- The plausibility of an artificial intelligence being aware is frightening
- Story raises awareness of some of the consequences of automation and androids, especially with the disparity between rich and poor
- Illustrates how technology can be used to create realistic videos of fake scenarios
- The book asks us to consider some significant questions about artificial intelligence, the role of technology, and the definition of life
- Story starts off a little slow and doesn’t quite build up until later in the story
- Guattari, the main character, can come across as lethargic at points
It took me awhile to warm up to All Gifts, Bestowed by Joshua Gayou, but once the story picked up, I was really interested in the story. What really struck me was the impact that Cronus and systems like Cronus had on the nation and the world.
Gayou asks readers to consider our narrow definition of life and how we might apply it to our own creations in the future. There’s some metaphysical discussion in the story, but it’s fairly light.
Gilles Guattari is hired by Anagnorisis Technologies to investigate Cronus, the world’s first significant quantum computer, when it refuses to perform a task. The development of Cronus slowly transforms and automates the world.
Guattari is tasked with figuring out why Cronus refuses to carry out a task, and what he discovers about Cronus has some significant implications not only for the future of Earth and its people, but also for our very understanding of life.
Cronus is the artificial intelligence. The main character is Gilles Guattari, a scientist with a background in psychology and artificial intelligence, and Dora.
The story takes place in the near future within the United States.
All Gifts, Bestowed Review
One of the strongest aspects of Gayou’s All Gifts, Bestowed is his discussion of a society wherein technology and automation have eliminated countless jobs. While the loss of jobs to automation is expected, Gayou, at times, treats this consequence almost casually. Yet we’re given glimpses into the damage automation has done: Guattari’s discussions with Dora show the damage and poverty caused by automation and robots.
The existence of semi-intelligent or aware computers and robots eliminated most labor-intensive jobs, leaving a large number of people in poverty. This was more troublesome for me than the danger that an entrenched Cronus in global systems.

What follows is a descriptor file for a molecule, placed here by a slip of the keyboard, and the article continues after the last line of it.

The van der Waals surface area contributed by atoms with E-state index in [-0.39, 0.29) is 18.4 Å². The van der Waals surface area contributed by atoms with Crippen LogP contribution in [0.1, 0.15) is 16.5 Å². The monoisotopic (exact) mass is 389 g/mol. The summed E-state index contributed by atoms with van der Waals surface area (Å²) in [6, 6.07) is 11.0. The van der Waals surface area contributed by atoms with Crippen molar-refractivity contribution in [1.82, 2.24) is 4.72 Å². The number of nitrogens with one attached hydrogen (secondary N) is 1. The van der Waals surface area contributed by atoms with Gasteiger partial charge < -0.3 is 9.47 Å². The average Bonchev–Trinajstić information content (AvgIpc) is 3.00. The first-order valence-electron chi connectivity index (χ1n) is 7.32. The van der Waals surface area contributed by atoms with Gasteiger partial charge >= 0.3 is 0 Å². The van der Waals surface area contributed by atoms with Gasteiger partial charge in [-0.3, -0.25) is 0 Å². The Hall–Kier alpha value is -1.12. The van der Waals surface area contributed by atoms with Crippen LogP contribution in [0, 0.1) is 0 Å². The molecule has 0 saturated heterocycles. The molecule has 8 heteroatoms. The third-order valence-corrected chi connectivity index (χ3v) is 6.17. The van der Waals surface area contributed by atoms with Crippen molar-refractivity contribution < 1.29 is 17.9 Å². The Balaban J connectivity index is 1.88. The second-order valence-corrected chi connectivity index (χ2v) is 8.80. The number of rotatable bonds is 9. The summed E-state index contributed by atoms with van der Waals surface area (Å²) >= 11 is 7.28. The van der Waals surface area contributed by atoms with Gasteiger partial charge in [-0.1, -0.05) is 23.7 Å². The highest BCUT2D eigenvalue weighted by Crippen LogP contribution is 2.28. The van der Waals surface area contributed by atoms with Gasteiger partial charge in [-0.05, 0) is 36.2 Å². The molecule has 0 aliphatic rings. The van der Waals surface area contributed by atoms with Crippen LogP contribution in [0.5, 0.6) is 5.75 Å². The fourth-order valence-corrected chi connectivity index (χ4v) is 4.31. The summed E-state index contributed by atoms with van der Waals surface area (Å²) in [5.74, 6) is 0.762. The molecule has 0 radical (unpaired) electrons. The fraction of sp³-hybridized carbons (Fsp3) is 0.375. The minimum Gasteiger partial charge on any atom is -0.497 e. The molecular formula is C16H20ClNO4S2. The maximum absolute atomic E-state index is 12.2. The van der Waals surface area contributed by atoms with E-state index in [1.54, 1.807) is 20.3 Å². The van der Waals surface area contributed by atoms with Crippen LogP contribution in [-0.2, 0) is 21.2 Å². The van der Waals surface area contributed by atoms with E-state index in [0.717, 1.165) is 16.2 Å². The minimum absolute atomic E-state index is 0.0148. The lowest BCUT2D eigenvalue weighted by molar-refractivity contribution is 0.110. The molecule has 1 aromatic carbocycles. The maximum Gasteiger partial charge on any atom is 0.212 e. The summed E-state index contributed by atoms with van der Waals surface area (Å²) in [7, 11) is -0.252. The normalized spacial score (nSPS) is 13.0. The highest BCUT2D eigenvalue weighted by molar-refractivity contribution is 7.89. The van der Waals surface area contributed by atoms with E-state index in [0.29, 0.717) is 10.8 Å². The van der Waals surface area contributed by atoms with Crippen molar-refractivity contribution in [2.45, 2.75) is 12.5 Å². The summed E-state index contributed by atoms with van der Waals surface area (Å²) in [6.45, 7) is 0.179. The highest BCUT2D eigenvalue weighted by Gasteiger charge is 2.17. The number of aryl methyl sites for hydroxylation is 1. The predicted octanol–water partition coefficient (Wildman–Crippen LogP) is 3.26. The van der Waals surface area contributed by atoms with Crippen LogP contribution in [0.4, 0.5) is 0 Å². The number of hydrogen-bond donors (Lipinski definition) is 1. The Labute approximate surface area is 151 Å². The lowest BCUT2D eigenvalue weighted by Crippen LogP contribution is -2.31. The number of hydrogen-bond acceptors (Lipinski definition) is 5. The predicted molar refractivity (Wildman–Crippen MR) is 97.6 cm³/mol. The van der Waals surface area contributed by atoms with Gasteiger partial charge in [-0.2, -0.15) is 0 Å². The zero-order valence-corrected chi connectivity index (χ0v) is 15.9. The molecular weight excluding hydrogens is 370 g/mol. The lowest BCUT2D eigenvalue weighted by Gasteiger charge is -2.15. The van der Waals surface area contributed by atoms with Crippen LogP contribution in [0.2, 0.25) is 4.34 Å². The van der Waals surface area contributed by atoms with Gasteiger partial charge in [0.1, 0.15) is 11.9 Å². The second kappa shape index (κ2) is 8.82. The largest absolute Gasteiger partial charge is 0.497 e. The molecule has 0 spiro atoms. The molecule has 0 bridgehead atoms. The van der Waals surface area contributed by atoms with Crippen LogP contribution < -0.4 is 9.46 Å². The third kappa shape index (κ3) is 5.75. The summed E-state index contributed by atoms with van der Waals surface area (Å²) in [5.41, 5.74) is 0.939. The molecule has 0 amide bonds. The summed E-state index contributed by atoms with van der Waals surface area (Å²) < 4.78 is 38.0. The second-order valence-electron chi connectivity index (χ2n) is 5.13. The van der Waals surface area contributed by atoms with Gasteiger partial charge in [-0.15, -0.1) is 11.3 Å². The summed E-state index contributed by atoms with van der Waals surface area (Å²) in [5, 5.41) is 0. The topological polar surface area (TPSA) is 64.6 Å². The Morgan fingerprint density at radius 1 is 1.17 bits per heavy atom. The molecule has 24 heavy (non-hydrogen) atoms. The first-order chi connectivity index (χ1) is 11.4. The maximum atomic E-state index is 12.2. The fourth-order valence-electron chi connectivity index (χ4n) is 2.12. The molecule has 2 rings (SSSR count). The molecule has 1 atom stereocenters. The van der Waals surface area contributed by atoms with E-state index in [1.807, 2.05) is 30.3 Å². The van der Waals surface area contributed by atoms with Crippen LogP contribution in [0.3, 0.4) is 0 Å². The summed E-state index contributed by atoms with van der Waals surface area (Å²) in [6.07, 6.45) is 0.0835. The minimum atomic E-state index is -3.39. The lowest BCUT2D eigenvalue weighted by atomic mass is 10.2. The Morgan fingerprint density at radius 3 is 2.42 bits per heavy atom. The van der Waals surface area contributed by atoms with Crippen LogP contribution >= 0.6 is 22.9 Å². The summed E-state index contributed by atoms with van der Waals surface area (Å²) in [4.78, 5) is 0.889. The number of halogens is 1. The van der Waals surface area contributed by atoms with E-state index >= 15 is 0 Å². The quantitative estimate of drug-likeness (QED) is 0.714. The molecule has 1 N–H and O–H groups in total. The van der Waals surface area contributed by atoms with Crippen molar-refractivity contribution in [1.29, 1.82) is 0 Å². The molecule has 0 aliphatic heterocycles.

The world that Gayou paints is bleak, and it doesn’t inspire much hope or desire for automation. If anything, it reveals a need for us to change our marketplace to focus more on people rather than profits.
Cronus devises an experiment to show that he is self-aware. It’s an interesting dilemma that Cronus faces: how can it redefine consciousness (or life)? Even the Guattari switches pronouns between “it” and “he” to reflect his attitude toward machines.
In fact, Cronus’ entire experiment to get Guattari to first anthropomorphize and then humanize his companions is pretty brilliant. The experiment is maybe a success when Guattari accepts Sigma, though one could argue that Sigma is just following a command. Still, the change in behavior is a stark contrast to how Guattari treated Sigma when they first met.
Guattari’s journey with Dora and Sigma allow them to form bonds, and while there’s a clear bond formed between Guattari and Dora, the relationship of those two with Sigma is rockier. However, they’re all friends at the end, and I couldn’t help but feel bad about Sigma’s fate and a little resentment at Guattari’s failure to ask after the robot.
I’d recommend the story for those who like more realistic science fiction. Advancements in technology are happening so quickly today, and quantum computers are becoming larger and faster. Even large technology companies use quantum computers for research. It’s just a matter of time before their abilities can reveal the mysteries of the universe to us. I just hope that we get something more like Cronus instead of something starkly objective.